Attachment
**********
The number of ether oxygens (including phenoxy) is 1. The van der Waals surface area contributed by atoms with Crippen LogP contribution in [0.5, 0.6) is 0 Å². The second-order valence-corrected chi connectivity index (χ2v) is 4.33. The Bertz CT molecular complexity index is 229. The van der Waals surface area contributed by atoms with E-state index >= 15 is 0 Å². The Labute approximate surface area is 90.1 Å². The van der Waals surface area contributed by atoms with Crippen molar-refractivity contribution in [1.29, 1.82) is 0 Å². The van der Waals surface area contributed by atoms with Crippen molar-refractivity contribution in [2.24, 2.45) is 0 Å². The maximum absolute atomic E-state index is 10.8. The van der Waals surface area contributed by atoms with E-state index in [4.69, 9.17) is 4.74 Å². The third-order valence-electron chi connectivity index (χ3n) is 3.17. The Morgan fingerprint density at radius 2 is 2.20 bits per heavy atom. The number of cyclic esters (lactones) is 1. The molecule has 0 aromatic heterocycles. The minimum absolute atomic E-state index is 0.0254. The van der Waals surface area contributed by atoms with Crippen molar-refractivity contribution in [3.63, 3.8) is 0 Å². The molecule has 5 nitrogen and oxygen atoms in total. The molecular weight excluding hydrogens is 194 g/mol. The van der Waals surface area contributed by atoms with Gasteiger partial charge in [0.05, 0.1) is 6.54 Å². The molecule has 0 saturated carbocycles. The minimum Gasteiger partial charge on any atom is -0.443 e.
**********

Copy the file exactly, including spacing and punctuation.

The number of ether oxygens (including phenoxy) is 1. The van der Waals surface area contributed by atoms with Crippen LogP contribution in [0.5, 0.6) is 0 Å². The second-order valence-corrected chi connectivity index (χ2v) is 4.33. The Bertz CT molecular complexity index is 229. The van der Waals surface area contributed by atoms with E-state index >= 15 is 0 Å². The Labute approximate surface area is 90.1 Å². The van der Waals surface area contributed by atoms with Crippen molar-refractivity contribution in [1.29, 1.82) is 0 Å². The van der Waals surface area contributed by atoms with Crippen molar-refractivity contribution in [2.24, 2.45) is 0 Å². The maximum absolute atomic E-state index is 10.8. The van der Waals surface area contributed by atoms with E-state index in [4.69, 9.17) is 4.74 Å². The third-order valence-electron chi connectivity index (χ3n) is 3.17. The Morgan fingerprint density at radius 2 is 2.20 bits per heavy atom. The number of cyclic esters (lactones) is 1. The molecule has 0 aromatic heterocycles. The minimum absolute atomic E-state index is 0.0254. The van der Waals surface area contributed by atoms with Crippen molar-refractivity contribution in [3.63, 3.8) is 0 Å². The molecule has 5 nitrogen and oxygen atoms in total. The molecular weight excluding hydrogens is 194 g/mol. The van der Waals surface area contributed by atoms with Gasteiger partial charge in [0.05, 0.1) is 6.54 Å². The molecule has 0 saturated carbocycles. The minimum Gasteiger partial charge on any atom is -0.443 e.